When the Nazis took power, they destroyed this burgeoning world of trans health care. On the plaza by the Berlin Opera, they threw the institute’s library and archive into a bonfire, a giant book burning so public that it was reported in the international press. Hirschfeld, a favorite target of the Nazis because he was a Jewish advocate for birth control and gay rights, was already living in exile. Many of his collaborators fled the country. The new regime shut down the institute and the transgender magazines. For the most part, they either revoked or stopped issuing police permits to trans people.

The Nazis had a traditional gender ideology. They were vitriolically homophobic. In 1935, they revised Germany’s existing law against men having sex with men. Many countries had such laws at the time. The United States only revoked them in 2003. Yet the Nazis made German law unusually harsh. They sent between 5,000 and 15,000 to concentration camps for breaking the law against male-male sex.

Among those thousands of people were some trans women, such as Bacroff and the dancer. The Nazis essentially saw transgender women as gay men who had a very severe case of whatever caused homosexual desire. They were, supposedly, even more threatening to the fascist state and society.

These facts have less traction in Rowling’s corner of the internet, where the game is simple: find a grain of historical truth, then spin it so far from reality that it becomes grotesquely false. You will find people claiming that people in the 1920s were not “transgender” because they used different words to identify. Indeed, they had different terms. But when you read their own writing, and you see how they experienced gender, you can tell that what transgender means to us is pretty much what their terms meant to them.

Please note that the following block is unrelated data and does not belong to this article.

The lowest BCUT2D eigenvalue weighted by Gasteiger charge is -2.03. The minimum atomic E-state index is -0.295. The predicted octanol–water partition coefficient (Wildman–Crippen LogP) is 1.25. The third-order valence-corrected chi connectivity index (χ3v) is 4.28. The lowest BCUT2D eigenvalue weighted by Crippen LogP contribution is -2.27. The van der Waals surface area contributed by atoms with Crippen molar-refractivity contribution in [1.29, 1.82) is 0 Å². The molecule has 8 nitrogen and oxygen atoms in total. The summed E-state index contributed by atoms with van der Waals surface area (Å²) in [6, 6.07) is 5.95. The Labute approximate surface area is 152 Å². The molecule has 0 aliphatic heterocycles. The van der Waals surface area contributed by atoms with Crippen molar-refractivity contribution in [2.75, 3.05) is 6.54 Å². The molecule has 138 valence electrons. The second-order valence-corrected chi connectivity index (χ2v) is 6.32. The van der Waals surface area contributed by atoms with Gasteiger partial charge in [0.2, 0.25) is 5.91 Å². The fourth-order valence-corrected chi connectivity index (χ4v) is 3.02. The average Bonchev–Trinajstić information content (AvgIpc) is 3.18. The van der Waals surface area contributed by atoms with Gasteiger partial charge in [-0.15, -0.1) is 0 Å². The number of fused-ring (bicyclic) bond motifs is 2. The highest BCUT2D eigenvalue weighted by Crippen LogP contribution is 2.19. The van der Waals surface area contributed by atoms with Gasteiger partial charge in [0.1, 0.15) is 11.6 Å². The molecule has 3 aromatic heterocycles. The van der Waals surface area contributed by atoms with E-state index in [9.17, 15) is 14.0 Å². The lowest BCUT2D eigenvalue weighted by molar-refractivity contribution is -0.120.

Another claim is that the Nazis did not stop issuing police permits to trans people. Yes, there are a few surprising cases where the police issued permits, but these cases are the exception. In the large majority of cases, police revoked them. This was true for Bacroff and the dancer: both had permits to live in public as women before 1933, but these were later revoked.

The worst of these theories is the one that links trans medicine to Nazi medicine. This is perhaps what Rowling meant to do when she retweeted something about trans healthcare, eugenics, and Dachau. The grain of truth there is that Hirschfeld supported eugenics, as did the majority of doctors at the time in the US as well as Germany. (Not that I think that excuses them.) A more troubling detail is that one of the surgeons Hirschfeld’s institute worked with was a leading plastic surgeon in Berlin, who worked on surgical techniques for many kinds of surgeries in addition to gender-conforming surgeries. He went on to support the Nazi regime. During the Second World War, that doctor worked for the Luftwaffe and disseminated the results of the Dachau “medical experiments” about hypothermia.

Though it is troubling that an early plastic surgeon who treated trans people went on to collude in Nazi violence, it is not surprising, given the widespread support for the regime’s violent programs in German medicine and society in general. More importantly, it says nothing about trans people themselves or about trans medicine. Among the patients of the 1920s who had surgeries through the institute was Charlotte Charlaque, a Jewish woman who survived Nazism and lived out her days in Brooklyn.

This is not Rowling’s first foray into the murky waters of the wacky, conspiratorial internet. There are signs that, finally, more people are seeing how alarming her statements are: a Seattle museum recently pulled her from its exhibits.

Yet she’s only getting worse and farther from historical reality.

Laurie Marhoefer is a professor at the University of Washington in Seattle.

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Laurie Marhoefer